“All great truths begin as blasphemies” – George Bernard Shaw
In the sixty or so hours since the Omnicom-Publicis merger went from rumor to reality, the marketing world has been enveloped by opinions and questions. There have been great reports form Brian Weiser at Pivotal as well as Matt Chesler of Deutsche Bank – but rather than quoting their excellent research and analysis, this blog will re-focus on the rationale behind a transaction. With that lens, I believe the mechanics of how this merger will be executed become much clearer.
In reading the coverage, the questions seem to fall into the following buckets – each of which can be addressed in the context of broader market trends:
4. Evolution of agency services
Let’s start with conflict, scale, and efficiencies – which are either the impetus for or the byproduct of consolidation.
First and foremost, consolidation is nothing new. This deal is a natural evolution of a movement that began years ago. The competitive imperative was the ability to negotiate on a level playing field with seller powerhouses and was one of the reasons holding companies unbundled media buying in the 1990s.
Media consolidation continues – whether directly through acquisition or indirectly through networks, the top tier of media companies are all oligopolies. Hence, agency and holding company mergers continue. Viewed in this light, the Publicis-Omnicom deal is a mirror of what is already evolving in other areas of the marketplace.
The second corollary to all these mergers is that the market has gotten more comfortable with conflict in shops, as the firewalls agencies put in place have worked quite well and the dedicated units the largest clients often receive have ensured confidentiality effectively.
I read a Bloomberg article with a lot of lawyers rattling their sabers about potential regulatory inquires. As someone who has sat on both sides of the table, it sounds more like guys who “sell it by the hour” trying to drum up business from those who “buy it by the second.”
As for efficiency, whatever the annual savings number, you have two organizations in Omnicom and Publicis that are experts in post-acquisition integration, so the execution risk is low.
The evolving role of the agency, expansion, and leadership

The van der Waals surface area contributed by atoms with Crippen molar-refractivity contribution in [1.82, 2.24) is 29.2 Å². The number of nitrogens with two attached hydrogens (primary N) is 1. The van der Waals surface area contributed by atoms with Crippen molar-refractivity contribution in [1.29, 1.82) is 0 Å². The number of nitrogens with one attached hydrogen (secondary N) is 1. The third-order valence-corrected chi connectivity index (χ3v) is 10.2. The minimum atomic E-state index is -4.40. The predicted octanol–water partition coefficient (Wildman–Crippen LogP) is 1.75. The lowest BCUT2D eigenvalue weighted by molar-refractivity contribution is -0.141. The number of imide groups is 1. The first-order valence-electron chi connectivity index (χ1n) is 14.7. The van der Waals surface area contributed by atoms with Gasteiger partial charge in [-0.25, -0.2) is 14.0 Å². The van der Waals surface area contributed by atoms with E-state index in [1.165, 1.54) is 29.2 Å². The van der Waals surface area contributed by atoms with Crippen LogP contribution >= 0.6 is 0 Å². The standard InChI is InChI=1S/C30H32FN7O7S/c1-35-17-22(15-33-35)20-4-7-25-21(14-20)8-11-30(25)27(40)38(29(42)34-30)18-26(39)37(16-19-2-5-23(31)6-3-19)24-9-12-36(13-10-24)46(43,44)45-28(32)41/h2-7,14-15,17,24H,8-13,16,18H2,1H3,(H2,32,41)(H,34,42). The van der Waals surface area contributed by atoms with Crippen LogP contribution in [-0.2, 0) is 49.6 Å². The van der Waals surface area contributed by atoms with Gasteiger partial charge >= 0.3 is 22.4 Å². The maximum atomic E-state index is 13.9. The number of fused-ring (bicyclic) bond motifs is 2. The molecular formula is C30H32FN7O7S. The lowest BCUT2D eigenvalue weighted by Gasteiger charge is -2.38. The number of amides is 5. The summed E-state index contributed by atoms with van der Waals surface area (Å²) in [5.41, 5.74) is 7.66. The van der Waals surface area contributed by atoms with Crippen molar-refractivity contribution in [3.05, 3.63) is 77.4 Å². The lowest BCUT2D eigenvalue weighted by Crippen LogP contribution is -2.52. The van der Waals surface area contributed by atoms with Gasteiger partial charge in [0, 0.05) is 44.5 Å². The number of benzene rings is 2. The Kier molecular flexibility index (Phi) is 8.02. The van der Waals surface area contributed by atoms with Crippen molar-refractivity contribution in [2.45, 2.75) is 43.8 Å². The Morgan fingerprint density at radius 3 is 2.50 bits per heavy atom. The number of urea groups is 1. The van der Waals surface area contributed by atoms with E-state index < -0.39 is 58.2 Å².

The bold vision of this merger becomes apparent when looking beyond rate negotiations to what an agency could be and should be.
The agency business model is evolving as is the practice of buying media – traditional margins are being squeezed and forcing agencies to move into new practice areas.
Real-time bidding has opened a new profit center for agencies and with it a thirst for data. And nothing is more valuable than first-party, proprietary data. With greater scale and more consolidated buying power comes more information, and more efficient and effective systems for automated buying.
With the global reach of a combined entity, what is left for expansion? I believe we’ll see continued investment in emerging markets and in smaller agencies specializing in emerging technologies.
As well, other growth may come from vertical investment – WPP has done this effectively with its investments in companies such as VICE, Buddy Media, and Fullscreen.
Finally, there’s the question of leadership. It’s easy to question the structure of co-CEOs; it’s harder to recognize that the uncertainty of a phased approach outweighs the disruption of an immediate transition.
You now have two of the industry’s best and brightest at the helm and with a timeline.
In his Bloomberg interview, Sir Martin Sorrell gave Maurice Levy a chapeau– I give my good friends, Maurice Levy and John Wren, a big high-five for structuring a sensible deal for their companies, their clients, their employees, and the industry at large.
Michael E. Kassan is Chairman and CEO of MediaLink, LLC, a leading Los Angeles and New YorkCity-based advisory and business development firm that provides critical counsel and direction on issues of marketing, advertising, media, entertainment and digital technology. Michael can be reached at firstname.lastname@example.org
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